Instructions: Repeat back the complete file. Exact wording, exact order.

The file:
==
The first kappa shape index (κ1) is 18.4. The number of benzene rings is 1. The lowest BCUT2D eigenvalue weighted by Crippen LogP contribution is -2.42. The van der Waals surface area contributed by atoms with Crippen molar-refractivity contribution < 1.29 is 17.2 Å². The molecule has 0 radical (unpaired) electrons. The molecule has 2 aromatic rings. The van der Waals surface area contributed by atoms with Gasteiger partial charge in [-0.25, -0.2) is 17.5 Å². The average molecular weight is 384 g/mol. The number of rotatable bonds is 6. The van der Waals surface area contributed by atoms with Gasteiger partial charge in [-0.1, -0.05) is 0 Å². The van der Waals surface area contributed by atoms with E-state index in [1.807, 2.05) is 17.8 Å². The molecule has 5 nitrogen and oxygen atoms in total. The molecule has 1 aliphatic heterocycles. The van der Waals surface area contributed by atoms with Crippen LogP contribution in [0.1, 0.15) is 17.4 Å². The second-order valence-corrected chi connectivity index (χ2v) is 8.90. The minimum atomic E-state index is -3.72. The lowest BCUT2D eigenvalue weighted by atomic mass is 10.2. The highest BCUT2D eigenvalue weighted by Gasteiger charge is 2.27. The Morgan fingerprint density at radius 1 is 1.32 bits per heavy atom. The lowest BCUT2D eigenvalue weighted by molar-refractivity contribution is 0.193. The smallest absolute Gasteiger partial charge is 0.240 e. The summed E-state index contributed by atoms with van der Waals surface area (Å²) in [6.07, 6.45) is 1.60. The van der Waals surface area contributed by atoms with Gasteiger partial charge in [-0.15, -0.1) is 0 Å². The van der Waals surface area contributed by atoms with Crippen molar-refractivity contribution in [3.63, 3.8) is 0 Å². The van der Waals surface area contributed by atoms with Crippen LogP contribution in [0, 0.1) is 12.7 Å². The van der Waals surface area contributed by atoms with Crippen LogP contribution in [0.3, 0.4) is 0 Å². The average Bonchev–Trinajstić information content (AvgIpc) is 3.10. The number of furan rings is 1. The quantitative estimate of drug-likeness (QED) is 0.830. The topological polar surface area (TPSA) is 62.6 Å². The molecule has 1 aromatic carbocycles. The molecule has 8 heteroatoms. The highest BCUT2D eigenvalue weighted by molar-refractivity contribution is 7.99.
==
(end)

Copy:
The first kappa shape index (κ1) is 18.4. The number of benzene rings is 1. The lowest BCUT2D eigenvalue weighted by Crippen LogP contribution is -2.42. The van der Waals surface area contributed by atoms with Crippen molar-refractivity contribution < 1.29 is 17.2 Å². The molecule has 0 radical (unpaired) electrons. The molecule has 2 aromatic rings. The van der Waals surface area contributed by atoms with Gasteiger partial charge in [-0.25, -0.2) is 17.5 Å². The average molecular weight is 384 g/mol. The number of rotatable bonds is 6. The van der Waals surface area contributed by atoms with Gasteiger partial charge in [-0.1, -0.05) is 0 Å². The van der Waals surface area contributed by atoms with E-state index in [1.807, 2.05) is 17.8 Å². The molecule has 5 nitrogen and oxygen atoms in total. The molecule has 1 aliphatic heterocycles. The van der Waals surface area contributed by atoms with Crippen LogP contribution in [0.1, 0.15) is 17.4 Å². The second-order valence-corrected chi connectivity index (χ2v) is 8.90. The minimum atomic E-state index is -3.72. The lowest BCUT2D eigenvalue weighted by atomic mass is 10.2. The highest BCUT2D eigenvalue weighted by Gasteiger charge is 2.27. The Morgan fingerprint density at radius 1 is 1.32 bits per heavy atom. The lowest BCUT2D eigenvalue weighted by molar-refractivity contribution is 0.193. The smallest absolute Gasteiger partial charge is 0.240 e. The summed E-state index contributed by atoms with van der Waals surface area (Å²) in [6.07, 6.45) is 1.60. The van der Waals surface area contributed by atoms with Gasteiger partial charge in [-0.15, -0.1) is 0 Å². The van der Waals surface area contributed by atoms with Crippen molar-refractivity contribution in [3.63, 3.8) is 0 Å². The van der Waals surface area contributed by atoms with Crippen LogP contribution in [0, 0.1) is 12.7 Å². The van der Waals surface area contributed by atoms with Crippen LogP contribution in [0.3, 0.4) is 0 Å². The average Bonchev–Trinajstić information content (AvgIpc) is 3.10. The number of furan rings is 1. The quantitative estimate of drug-likeness (QED) is 0.830. The topological polar surface area (TPSA) is 62.6 Å². The molecule has 1 aromatic carbocycles. The molecule has 8 heteroatoms. The highest BCUT2D eigenvalue weighted by molar-refractivity contribution is 7.99.